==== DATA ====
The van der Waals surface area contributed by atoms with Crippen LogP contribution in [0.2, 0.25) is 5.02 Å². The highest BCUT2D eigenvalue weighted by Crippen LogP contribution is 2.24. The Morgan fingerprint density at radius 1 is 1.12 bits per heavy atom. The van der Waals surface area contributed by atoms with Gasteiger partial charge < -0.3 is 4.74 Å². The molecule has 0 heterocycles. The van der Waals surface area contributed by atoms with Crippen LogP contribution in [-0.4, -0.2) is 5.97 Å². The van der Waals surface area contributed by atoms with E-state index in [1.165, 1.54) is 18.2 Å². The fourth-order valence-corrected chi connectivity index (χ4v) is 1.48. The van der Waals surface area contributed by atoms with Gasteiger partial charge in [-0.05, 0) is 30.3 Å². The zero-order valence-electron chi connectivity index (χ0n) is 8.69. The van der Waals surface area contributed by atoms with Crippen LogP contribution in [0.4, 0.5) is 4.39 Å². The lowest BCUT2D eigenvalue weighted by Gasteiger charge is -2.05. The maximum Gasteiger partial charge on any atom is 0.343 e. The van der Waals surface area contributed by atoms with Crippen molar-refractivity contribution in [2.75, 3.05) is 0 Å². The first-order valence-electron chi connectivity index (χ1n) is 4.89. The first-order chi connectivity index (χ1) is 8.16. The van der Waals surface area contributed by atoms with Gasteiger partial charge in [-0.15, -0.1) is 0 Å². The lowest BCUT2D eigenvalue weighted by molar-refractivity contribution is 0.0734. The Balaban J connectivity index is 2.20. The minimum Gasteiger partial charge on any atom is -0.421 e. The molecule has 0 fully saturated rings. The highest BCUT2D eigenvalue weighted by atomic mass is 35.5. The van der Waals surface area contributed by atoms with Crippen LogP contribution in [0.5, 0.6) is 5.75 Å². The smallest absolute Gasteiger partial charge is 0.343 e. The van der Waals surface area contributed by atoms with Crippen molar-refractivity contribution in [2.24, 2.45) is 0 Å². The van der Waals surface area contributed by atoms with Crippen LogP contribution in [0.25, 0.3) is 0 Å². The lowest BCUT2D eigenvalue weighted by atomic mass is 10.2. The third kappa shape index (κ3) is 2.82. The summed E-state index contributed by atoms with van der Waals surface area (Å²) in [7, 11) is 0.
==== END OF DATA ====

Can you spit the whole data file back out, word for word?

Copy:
The van der Waals surface area contributed by atoms with Crippen LogP contribution in [0.2, 0.25) is 5.02 Å². The highest BCUT2D eigenvalue weighted by Crippen LogP contribution is 2.24. The Morgan fingerprint density at radius 1 is 1.12 bits per heavy atom. The van der Waals surface area contributed by atoms with Gasteiger partial charge < -0.3 is 4.74 Å². The molecule has 0 heterocycles. The van der Waals surface area contributed by atoms with Crippen LogP contribution in [-0.4, -0.2) is 5.97 Å². The van der Waals surface area contributed by atoms with E-state index in [1.165, 1.54) is 18.2 Å². The fourth-order valence-corrected chi connectivity index (χ4v) is 1.48. The van der Waals surface area contributed by atoms with Gasteiger partial charge in [-0.05, 0) is 30.3 Å². The zero-order valence-electron chi connectivity index (χ0n) is 8.69. The van der Waals surface area contributed by atoms with Crippen LogP contribution in [0.4, 0.5) is 4.39 Å². The lowest BCUT2D eigenvalue weighted by Gasteiger charge is -2.05. The maximum Gasteiger partial charge on any atom is 0.343 e. The van der Waals surface area contributed by atoms with Crippen molar-refractivity contribution in [2.75, 3.05) is 0 Å². The first-order valence-electron chi connectivity index (χ1n) is 4.89. The first-order chi connectivity index (χ1) is 8.16. The van der Waals surface area contributed by atoms with Gasteiger partial charge in [-0.15, -0.1) is 0 Å². The lowest BCUT2D eigenvalue weighted by molar-refractivity contribution is 0.0734. The Balaban J connectivity index is 2.20. The minimum Gasteiger partial charge on any atom is -0.421 e. The molecule has 0 fully saturated rings. The highest BCUT2D eigenvalue weighted by atomic mass is 35.5. The van der Waals surface area contributed by atoms with Crippen LogP contribution in [0.5, 0.6) is 5.75 Å². The smallest absolute Gasteiger partial charge is 0.343 e. The van der Waals surface area contributed by atoms with Crippen molar-refractivity contribution in [2.24, 2.45) is 0 Å². The van der Waals surface area contributed by atoms with Crippen LogP contribution in [0.25, 0.3) is 0 Å². The lowest BCUT2D eigenvalue weighted by atomic mass is 10.2. The third kappa shape index (κ3) is 2.82. The summed E-state index contributed by atoms with van der Waals surface area (Å²) in [7, 11) is 0.